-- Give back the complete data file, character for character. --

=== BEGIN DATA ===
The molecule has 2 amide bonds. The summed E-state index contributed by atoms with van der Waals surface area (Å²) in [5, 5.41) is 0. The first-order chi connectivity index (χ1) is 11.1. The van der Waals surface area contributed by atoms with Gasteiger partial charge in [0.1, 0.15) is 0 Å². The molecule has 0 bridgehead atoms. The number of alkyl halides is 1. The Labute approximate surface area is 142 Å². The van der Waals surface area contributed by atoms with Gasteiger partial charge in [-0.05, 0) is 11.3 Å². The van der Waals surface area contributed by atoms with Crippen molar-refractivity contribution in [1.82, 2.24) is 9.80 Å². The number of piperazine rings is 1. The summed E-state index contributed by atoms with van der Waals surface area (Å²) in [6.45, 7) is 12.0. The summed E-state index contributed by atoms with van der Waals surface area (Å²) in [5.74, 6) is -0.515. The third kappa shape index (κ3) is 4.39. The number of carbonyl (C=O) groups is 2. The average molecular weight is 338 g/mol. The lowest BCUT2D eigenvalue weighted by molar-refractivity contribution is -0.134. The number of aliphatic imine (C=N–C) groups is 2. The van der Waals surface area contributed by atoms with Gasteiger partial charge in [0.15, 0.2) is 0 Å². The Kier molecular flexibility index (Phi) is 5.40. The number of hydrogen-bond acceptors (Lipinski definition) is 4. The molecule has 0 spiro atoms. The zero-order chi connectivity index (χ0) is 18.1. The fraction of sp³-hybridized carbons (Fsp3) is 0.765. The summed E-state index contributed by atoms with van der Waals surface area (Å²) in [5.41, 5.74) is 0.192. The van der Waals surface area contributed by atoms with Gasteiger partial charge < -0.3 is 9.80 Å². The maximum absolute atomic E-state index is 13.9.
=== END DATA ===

The molecule has 2 amide bonds. The summed E-state index contributed by atoms with van der Waals surface area (Å²) in [5, 5.41) is 0. The first-order chi connectivity index (χ1) is 11.1. The van der Waals surface area contributed by atoms with Gasteiger partial charge in [0.1, 0.15) is 0 Å². The molecule has 0 bridgehead atoms. The number of alkyl halides is 1. The Labute approximate surface area is 142 Å². The van der Waals surface area contributed by atoms with Gasteiger partial charge in [-0.05, 0) is 11.3 Å². The van der Waals surface area contributed by atoms with Crippen molar-refractivity contribution in [1.82, 2.24) is 9.80 Å². The number of piperazine rings is 1. The summed E-state index contributed by atoms with van der Waals surface area (Å²) in [6.45, 7) is 12.0. The summed E-state index contributed by atoms with van der Waals surface area (Å²) in [5.74, 6) is -0.515. The third kappa shape index (κ3) is 4.39. The number of carbonyl (C=O) groups is 2. The average molecular weight is 338 g/mol. The lowest BCUT2D eigenvalue weighted by molar-refractivity contribution is -0.134. The number of aliphatic imine (C=N–C) groups is 2. The van der Waals surface area contributed by atoms with Gasteiger partial charge in [0.15, 0.2) is 0 Å². The Kier molecular flexibility index (Phi) is 5.40. The number of hydrogen-bond acceptors (Lipinski definition) is 4. The molecule has 0 spiro atoms. The zero-order chi connectivity index (χ0) is 18.1. The fraction of sp³-hybridized carbons (Fsp3) is 0.765. The summed E-state index contributed by atoms with van der Waals surface area (Å²) in [5.41, 5.74) is 0.192. The van der Waals surface area contributed by atoms with Gasteiger partial charge < -0.3 is 9.80 Å². The maximum absolute atomic E-state index is 13.9.